South Africa needs progressive policies now

Presently, South Africa suffers from chronic inequality, mass unemployment and hunger. The crisis caused by the coronavirus (COVID-19) has made the already bad problem of poverty worse.

The crisis caused by the coronavirus (COVID-19) has made the already bad problem of poverty worse.

South Africa underwent a large-scale lock down on 26 March, restricting people from moving out of their homes and allowing only essential services to continue. People facing strict lock down are suffering due to inadequate access to food, job loss and uncertainty about whether their economic situations will improve after the lock down. In fact, South Africa’s economy has faced an investment downgrade and is within a serious recession.

The South African Reserve Bank responded on 14 April 2020 by lowering the repo rate from 5.25% to 4.25%. This would mean many people will pay less for loans from the bank. This intends to save money for people. But there is little clarity about what more will be done to address the crisis.

After Tito Mboweni, the South African Minister of Finance, suggested a loan from the International Monetary Fund (IMF) or the World Bank (WB), he faced backlash from the ruling African National Congress and its alliance partners. The government relaxed regulations banning informal trading and limiting passengers in minibus taxis after strong backlash from the people deeply affected by the lockdown. The Gauteng Liquor Board has threatened to take court action against the ban on alcohol sale, but this measure has been criticised by some major political parties. The official opposition party, the Democratic Alliance (DA), has called for the implementation of lock down stages, effectively loosening lock down restrictions.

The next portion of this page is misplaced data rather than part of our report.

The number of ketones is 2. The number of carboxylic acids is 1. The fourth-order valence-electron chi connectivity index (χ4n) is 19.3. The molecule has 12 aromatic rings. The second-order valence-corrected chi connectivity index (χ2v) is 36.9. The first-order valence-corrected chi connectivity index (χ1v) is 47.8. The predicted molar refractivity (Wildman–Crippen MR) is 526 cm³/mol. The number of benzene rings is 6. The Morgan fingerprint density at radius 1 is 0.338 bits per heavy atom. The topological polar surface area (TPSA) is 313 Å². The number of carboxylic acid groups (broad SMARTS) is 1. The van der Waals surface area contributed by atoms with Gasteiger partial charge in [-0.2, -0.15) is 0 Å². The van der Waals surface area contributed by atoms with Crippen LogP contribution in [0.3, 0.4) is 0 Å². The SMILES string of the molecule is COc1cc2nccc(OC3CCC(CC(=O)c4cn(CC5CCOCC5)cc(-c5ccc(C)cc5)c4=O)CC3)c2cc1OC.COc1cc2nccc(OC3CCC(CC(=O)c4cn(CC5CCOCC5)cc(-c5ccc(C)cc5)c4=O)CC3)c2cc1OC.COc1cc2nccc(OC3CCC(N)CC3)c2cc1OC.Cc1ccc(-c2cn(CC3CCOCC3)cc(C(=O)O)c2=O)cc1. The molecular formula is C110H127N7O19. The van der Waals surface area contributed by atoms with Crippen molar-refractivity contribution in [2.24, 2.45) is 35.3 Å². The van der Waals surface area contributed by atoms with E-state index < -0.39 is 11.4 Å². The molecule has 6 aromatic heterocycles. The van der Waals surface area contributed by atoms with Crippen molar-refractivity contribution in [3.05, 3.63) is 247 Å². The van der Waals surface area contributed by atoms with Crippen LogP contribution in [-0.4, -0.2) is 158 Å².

The C19 People’s Coalition is a group of over 225 progressive civil society organisations pushing for policies for the most deeply impacted from the economic consequences of COVID-19. They called on the South African government to double the amount given to each grant recipient and the creation of a permanent basic income grant. This proposal has been followed by a petition by the Cooperative and Policy Alternative Centre (COPAC) who have called for a monthly R4 500 cash transfer, funded by a wealth and carbon tax. A Basic Income Grant (BIG) or a Universal Basic Income Grant (UBIG) is a term for a very simple policy. South African citizens receive a monthly cash transfer from the government.

However, the Daily Maverick claim that Tito Mboweni is impeding on efforts to increase grant spending. There has been no official government response to suggestions for a basic income grant.

This means that people in South Africa do not know how the government plans to address the crisis. Making matters worse, the South African Presidency acknowledged the burning of schools, an increase in electric cable theft, and incidents of gender-based violence by the South African National Defence Force (SANDF). Apart from that, Cyril Ramaphosa, the South African president, has only offered platitudes, stating on 10 April 2020 that “we South Africans are a resilient people” who have “endured the worst excesses of a dark past and were able to emerge, united and strong.”

However, this crisis does not need just people to be resilient. It needs the government to enact progressive policies for these people.

However, this crisis does not need just people to be resilient. It needs the government to enact progressive policies for these people.

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